Review Summary: Britney's 7th album is definiteley her best, because she is finally comfortable being the kind of artist she wants to be.0 of 4 thought this review was well written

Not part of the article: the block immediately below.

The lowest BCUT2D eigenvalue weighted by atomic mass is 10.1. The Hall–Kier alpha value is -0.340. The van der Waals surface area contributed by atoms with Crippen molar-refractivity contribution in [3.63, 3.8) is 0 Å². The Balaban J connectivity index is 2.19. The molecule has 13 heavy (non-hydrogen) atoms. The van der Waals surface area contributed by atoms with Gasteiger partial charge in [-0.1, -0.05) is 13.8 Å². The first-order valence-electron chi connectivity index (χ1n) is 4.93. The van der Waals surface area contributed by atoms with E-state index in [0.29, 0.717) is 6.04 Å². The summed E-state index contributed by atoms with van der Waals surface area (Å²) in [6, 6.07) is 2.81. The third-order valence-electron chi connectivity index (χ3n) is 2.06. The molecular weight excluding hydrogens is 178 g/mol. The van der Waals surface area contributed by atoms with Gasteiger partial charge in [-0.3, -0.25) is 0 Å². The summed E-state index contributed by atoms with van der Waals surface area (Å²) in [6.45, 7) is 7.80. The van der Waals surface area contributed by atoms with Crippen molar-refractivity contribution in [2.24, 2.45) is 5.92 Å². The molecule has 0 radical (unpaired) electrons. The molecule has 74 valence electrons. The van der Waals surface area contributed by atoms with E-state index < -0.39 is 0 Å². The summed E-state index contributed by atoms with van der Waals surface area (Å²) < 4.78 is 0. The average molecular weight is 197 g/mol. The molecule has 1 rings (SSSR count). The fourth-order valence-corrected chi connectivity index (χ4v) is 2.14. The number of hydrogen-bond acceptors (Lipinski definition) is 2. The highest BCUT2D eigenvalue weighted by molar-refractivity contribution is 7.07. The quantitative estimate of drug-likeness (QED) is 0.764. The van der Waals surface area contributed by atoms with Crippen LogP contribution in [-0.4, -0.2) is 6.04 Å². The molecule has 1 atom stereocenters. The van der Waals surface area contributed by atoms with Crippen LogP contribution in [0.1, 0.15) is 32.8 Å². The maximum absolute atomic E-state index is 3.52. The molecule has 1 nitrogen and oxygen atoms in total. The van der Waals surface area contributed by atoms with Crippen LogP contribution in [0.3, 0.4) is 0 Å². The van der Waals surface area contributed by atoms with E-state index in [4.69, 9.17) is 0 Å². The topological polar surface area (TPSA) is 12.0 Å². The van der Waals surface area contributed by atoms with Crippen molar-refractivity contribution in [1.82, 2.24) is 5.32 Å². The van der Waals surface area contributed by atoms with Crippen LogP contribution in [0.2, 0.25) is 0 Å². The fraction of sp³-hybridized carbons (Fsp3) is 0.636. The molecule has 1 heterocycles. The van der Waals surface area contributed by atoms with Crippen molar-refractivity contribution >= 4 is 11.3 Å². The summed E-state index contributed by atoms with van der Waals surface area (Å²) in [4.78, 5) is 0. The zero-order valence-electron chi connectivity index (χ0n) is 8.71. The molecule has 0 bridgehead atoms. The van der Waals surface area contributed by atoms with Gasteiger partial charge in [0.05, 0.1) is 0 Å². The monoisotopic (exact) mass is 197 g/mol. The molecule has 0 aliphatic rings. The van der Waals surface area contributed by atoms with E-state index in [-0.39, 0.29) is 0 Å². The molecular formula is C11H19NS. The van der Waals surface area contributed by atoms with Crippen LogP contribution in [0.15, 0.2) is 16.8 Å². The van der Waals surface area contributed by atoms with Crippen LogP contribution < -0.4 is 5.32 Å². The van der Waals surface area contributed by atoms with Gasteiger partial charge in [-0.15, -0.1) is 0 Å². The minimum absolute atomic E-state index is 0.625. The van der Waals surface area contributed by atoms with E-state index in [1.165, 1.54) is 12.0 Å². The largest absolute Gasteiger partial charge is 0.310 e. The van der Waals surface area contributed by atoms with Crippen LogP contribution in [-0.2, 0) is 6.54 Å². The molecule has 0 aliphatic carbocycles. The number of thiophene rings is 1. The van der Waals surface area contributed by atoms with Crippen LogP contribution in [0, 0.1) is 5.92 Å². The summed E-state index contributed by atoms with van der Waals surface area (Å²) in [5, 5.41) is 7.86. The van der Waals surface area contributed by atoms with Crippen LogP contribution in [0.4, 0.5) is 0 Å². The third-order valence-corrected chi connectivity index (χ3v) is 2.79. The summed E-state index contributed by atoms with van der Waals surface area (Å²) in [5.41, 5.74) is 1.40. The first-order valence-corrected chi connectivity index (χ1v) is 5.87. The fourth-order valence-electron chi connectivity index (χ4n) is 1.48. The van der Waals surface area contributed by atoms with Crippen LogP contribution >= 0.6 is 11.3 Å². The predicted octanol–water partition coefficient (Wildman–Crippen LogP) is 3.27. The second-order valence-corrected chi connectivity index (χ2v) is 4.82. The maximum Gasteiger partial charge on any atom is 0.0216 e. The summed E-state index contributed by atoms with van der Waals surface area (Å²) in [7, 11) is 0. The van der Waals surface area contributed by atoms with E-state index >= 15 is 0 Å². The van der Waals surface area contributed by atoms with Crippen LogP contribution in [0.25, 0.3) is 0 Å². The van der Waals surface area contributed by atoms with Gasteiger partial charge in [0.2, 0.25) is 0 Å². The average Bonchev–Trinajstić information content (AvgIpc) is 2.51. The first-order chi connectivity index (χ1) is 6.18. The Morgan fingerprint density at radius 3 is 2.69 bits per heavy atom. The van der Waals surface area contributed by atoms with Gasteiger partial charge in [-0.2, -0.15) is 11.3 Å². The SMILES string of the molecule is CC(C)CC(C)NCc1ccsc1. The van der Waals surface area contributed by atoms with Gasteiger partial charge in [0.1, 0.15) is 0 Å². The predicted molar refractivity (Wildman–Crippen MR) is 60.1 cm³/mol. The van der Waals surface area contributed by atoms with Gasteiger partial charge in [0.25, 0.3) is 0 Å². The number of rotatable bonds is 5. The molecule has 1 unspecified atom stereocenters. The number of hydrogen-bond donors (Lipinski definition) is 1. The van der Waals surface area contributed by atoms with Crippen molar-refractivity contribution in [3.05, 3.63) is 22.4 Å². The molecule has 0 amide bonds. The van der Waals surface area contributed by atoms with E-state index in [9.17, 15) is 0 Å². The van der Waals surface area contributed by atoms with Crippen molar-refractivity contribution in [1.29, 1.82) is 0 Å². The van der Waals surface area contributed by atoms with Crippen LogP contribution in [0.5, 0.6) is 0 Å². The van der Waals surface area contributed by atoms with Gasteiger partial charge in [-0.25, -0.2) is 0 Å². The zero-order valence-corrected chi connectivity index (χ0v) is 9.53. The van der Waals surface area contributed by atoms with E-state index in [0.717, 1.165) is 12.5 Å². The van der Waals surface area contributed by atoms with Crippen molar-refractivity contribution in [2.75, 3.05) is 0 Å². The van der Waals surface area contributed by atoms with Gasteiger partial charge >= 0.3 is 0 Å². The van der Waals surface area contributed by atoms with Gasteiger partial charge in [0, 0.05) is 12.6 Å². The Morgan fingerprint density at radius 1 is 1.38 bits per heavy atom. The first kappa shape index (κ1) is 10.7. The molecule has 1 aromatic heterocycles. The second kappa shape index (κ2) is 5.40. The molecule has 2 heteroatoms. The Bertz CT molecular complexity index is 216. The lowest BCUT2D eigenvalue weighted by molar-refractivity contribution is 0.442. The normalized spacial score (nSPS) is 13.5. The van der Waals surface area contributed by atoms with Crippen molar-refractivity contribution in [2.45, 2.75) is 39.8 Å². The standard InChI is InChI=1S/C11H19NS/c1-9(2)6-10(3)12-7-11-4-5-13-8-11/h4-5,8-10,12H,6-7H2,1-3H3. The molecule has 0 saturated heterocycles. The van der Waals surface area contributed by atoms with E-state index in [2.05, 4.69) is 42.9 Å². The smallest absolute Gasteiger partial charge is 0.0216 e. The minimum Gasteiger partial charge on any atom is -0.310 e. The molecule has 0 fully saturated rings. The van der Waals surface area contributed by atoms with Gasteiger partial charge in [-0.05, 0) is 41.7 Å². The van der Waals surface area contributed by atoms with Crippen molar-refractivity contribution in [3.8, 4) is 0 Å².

It may have taken her four records, but 2003's "In the Zone" found Britney Spears coming into her own as a sexy adult that fused dance-pop, urban, and techno to be taken seriously. Although it worked, as it is one of the best Pop albums of the decade, the two follow-ups- the overwhelmingly deep, dark, "Blackout," and the sweet yet unconvincing "Circus" failed to focus on such an artistic vision. Then came "Femme Fatale;" like Madonna, Btritney is a club-pop diva that overindulges on lust, and it works. The opener "Till the World Ends," is electro-pop at its best with simple yet sexy lyrics. Unlike previous albums that blended within themselves, Britney now has enough authority to get a little weird on Femme Fatale. "How I Roll" pops as the electronics mingle with Britney's distorted voice a la Dr. Luke. "I Wanna Go" is arguably the greatest proclaim of hedonism in pop music history. The best tracks have the biggest club beats, like the #1 hit "Hold It Agsinst Me" that climaxes with a cool rave scene from 1997. "(Drop Dead) Beautiful" brings Dubstep music into the Pop mainstream. "Inside Out, "Gasoline" and "Seal It With A Kiss" may not be as strong, but they definitely are not filler. They have the same pop production and electronic dance experimentation to make sure they fit on the album. "Trip To Your Heart" is easily the best song, mixing the sweet bubbly dance-pop style of 1999 (epitomized by Britney) and lyrically exploring every part of a lover's body in a way "Toxic" did not. The album comes to a surprisingly sensitive end with "Criminal", the real-life story of how Britney fell in love with a bad boy, and it's just as sexy as any other track here. Femme Fatale truly is a work of pop perfection, and the best part is, Britney is making fine entertainment no matter what anyone thinks.